Tuesday, June 24, 2008

i lived in iowa for eleven years, 1975-1986, very turbulent years for me as i was twenty one when i got there and didn't grow up 'til i nearly left. i lived in iowa city mostly, but also in cedar rapids, mt. vernon, lisbon, frytown, and out in the country, outside wellman, outside solon, outside west branch, outside north liberty, all over the place. several times i lived near rivers- once on the iowa, just outside iowa city, where i lived in a stilted cabin and my cat lulabelle got caught in a trap; once on the cedar, in an ivanhoe cabin at the bottom of a bluff, a sunny place whose mulberries i can still taste. both these places are gone because of the flood, i'm sure, but my memories have been flooding along with the waters that have now reached down here & will soon be spilling out down in new orleans. on monday i made my students write about the iowa floods for their finals, and so have been reading about whether global warming caused them or not, all day; my students, of course. don't know the place at all, and know even less about whether two 500-year floods in fifteen years is extraordinary or what, but, there was plenty of evidence either way, so, in a sense, reading the papers was kind of like going to a local diner, and trying to figure something out with a bunch of guys in feed caps, who say a few things i don't understand.

when i first got to iowa city i'd take my cross country skis out by city park and beyond, where there was a hilly golf course owned by the elks or some such group who were never there when i skied. crossing the iced-over iowa was living dangerously, since, less than a mile upriver from a raging dam, people were known to fall in and only be saved by the grace of the power plant workers or whoever watched the water rushing over that dam, down at the burlington street bridge. i never fell in, though i almost did several times, and i noticed how low and buggy the terrain was, in general, throughout the park, when so much of iowa city was up on the hills, the bluffs, where gentle woods covered you and protected you also from the bitter winter winds. a place of very hot summers, very cold winters, a lot of wind, and several days each week of clear blue skies that you just don't see down here.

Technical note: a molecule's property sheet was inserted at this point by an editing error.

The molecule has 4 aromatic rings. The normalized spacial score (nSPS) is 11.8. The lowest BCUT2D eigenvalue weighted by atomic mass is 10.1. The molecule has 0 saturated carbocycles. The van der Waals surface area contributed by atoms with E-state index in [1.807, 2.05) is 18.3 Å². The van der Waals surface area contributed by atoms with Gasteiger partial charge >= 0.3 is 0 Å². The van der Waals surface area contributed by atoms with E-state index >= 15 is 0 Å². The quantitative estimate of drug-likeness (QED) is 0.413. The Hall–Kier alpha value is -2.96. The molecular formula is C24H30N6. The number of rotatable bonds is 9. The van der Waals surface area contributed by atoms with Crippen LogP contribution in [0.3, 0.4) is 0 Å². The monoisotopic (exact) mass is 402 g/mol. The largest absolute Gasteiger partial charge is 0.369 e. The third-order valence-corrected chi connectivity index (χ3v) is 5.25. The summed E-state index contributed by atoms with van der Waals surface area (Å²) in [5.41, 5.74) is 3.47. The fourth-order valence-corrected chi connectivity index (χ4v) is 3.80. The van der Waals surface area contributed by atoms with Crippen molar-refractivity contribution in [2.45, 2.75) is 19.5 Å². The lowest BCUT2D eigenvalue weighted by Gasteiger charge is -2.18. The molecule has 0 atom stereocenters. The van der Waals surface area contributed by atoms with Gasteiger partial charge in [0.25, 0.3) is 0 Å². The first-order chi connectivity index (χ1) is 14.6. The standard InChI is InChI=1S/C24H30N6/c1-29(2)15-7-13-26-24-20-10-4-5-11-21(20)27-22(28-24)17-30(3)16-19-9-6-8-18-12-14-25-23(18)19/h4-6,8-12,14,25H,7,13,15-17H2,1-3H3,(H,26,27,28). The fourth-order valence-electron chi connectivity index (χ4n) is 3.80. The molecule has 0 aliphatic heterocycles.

of all the rivers, the big one, besides the mississippi, is the des moines, which should be called the des moyenne, the middle one, the one between the missouri and the mississippi. if there were ever monks on it, or monks in the city that was built on it, people surely wouldn't have named the river after the monks. that river is a big one, spilling out down at the quarter-bridge to st. francisville, down on the missouri line, at iowa's foot down by keokuk. the others spill into it, or spill directly into the mississippi, for example, the skunk, which has a bit of power, or the cedar, which has both rapids and falls and some big towns, before it ever gets to ivanhoe. but my favorite is the wapsipinicon, which we called the wapsi, as i never even knew all the wild places it went; it passed through jones county in a place we liked to go, near anamosa, and seemed to snake through virtually untamed wilderness on its way through the countryside.